Center Ice by Cate Cameron

Synopsis:
25354188This Entangled Teen Crush book contains adult language, underage drinking, sexual situations, and crazy squirrels. It may cause you to become a fan of hockey – or at least hot hockey players.

The hometown hockey hero won’t know what hit him…

Karen Webber is in small-town hell. After her mother’s death, she moved to Corrigan Falls to live with strangers – her dad and his perfect, shiny new family – and there doesn’t seem to be room for a city girl with a chip on her shoulder. The only person who makes her feel like a real human being is Tyler MacDonald.

But Karen isn’t interested in starting something with a player. And that’s all she keeps hearing about Tyler.

Corrigan Falls is a hockey town, and Tyler’s the star player. But the viselike pressure from his father and his agent are sending him dangerously close to the edge. All people see is hockey – except Karen. Now they’ve managed to find something in each other that they both desperately need. And for the first time, Tyler is playing for keeps…

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My Review:
4 stars — After having the privilege to read the 2nd book in this series through NetGalley, and thoroughly enjoying it, I just knew I had to read Tyler and Karen’s story too…  And I was not disappointed, it gave me all the great things that Chris and Claudia’s story did, but in a totally different set of circumstances…so it wasn’t just a cookie cutter copy romance.

Again, this was a fantastic YA.  While it had a fabulous romance going for it, in some ways the struggles that both characters were dealing with were the more important focus of the book…it just happened that they found each other while dealing with some heavy things, and came together and found solace with each other.

Karen’s struggles were more obvious — dealing with the death of the only parent you’ve ever known, having to fit into a different family…  The one that I found the most intriguing, and was kind of a background story, was dealing with a parent who’s not faithful, and the impact it can have on the rest of the family…especially when you’re living in a small town.  I like that the author didn’t shy away from that — that her father, Will, wasn’t a horrible ogre villain either, just a guy who continually makes bad choices that hurt his family.  It was more realistic maybe.  Because in the end things aren’t completely black and white, and it’s not always as easy as people want it to be.  It’s just not a topic that I’ve personally ever read about before.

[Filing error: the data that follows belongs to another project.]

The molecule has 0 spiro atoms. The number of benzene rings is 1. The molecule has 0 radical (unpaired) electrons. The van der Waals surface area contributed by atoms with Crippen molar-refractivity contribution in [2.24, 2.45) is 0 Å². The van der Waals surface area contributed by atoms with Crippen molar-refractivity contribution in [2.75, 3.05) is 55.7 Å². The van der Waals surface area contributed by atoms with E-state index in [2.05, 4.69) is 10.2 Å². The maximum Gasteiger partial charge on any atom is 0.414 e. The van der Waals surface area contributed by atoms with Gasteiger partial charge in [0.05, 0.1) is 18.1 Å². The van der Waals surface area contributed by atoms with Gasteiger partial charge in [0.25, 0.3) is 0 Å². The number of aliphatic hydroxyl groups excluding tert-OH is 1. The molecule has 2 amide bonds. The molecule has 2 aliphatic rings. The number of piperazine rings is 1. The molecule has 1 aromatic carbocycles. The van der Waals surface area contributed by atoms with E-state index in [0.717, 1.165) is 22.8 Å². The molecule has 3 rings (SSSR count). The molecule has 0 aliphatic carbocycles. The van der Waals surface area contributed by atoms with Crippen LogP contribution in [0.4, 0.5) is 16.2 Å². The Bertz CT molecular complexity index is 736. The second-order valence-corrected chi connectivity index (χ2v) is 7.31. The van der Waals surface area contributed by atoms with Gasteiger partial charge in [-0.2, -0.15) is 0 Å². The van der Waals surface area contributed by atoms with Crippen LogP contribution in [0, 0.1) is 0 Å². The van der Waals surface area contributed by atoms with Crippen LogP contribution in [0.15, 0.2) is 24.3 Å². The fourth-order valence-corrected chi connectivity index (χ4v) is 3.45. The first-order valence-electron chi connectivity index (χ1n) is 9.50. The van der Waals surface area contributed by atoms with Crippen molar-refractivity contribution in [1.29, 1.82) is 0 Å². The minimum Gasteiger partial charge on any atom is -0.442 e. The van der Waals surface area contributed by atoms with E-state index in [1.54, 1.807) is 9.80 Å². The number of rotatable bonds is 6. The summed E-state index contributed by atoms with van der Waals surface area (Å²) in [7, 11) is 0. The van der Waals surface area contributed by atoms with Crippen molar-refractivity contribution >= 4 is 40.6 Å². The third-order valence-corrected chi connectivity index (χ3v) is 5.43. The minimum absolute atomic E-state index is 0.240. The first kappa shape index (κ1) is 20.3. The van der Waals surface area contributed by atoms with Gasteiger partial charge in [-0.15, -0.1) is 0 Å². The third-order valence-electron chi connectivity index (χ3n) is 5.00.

Strangely enough, one of my favourite secondary characters ended up being Karen’s stepmother Natalie.  She was in the WORST position imaginable, and she just tried so hard to do the right thing and help everyone adjust and cope.  I was really happy with how her relationship with Karen developed.  The half siblings were interesting too, and I appreciated all their different approaches to the changes.  I could even see how Karen and Miranda’s interactions could get so heated — it reminded you that they were just teenagers dealing with this stuff, and so would not handle it all in a mature way.

Tyler’s struggles were not as common and black and white.  I grew up with kids in the WHL (Western Hockey League, the OHL equivalent on my side of the country), and so I’ve seen the strange hero worship that can happen in smaller towns…I’ve even seen the “puck bunnies”, and I can’t imagine what life would be like living with a billet, away from your family.  Sometimes I wanted to feel like Tyler’s Dad and his agent were too over the top, but at the same time I could see parents who behave in that manner.  I guess I just didn’t want to believe anyone could be that selfish and horrible to their child.

I really appreciated how Tyler’s more promiscuous past was dealt with too — it wasn’t all black and white either.  I mean, it’s a really strange life that they live.  And I appreciated all the different conversations (between Tyler and Karen, and between Karen and Natalie) that happened about “sluts” and “puck bunnies” and what’s acceptable, and if there are double standards and all that.  There weren’t clear resolutions necessarily, but more like just a topic that deserves more thought and not to be taken lightly.  Part of me was a little bit disappointed in the fast advancement in Tyler and Karen’s sexual relationship, but part of me felt like that was kind of realistic too…it wasn’t all clean cut and perfect.

So yeah.  Definitely going to watch for more books in this series.  I really appreciated how many different topics Ms. Cameron chose to address, or at least mention.  It definitely worked for me, and gave me something different to think about than the usual YA struggles.

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9 thoughts on “Center Ice by Cate Cameron

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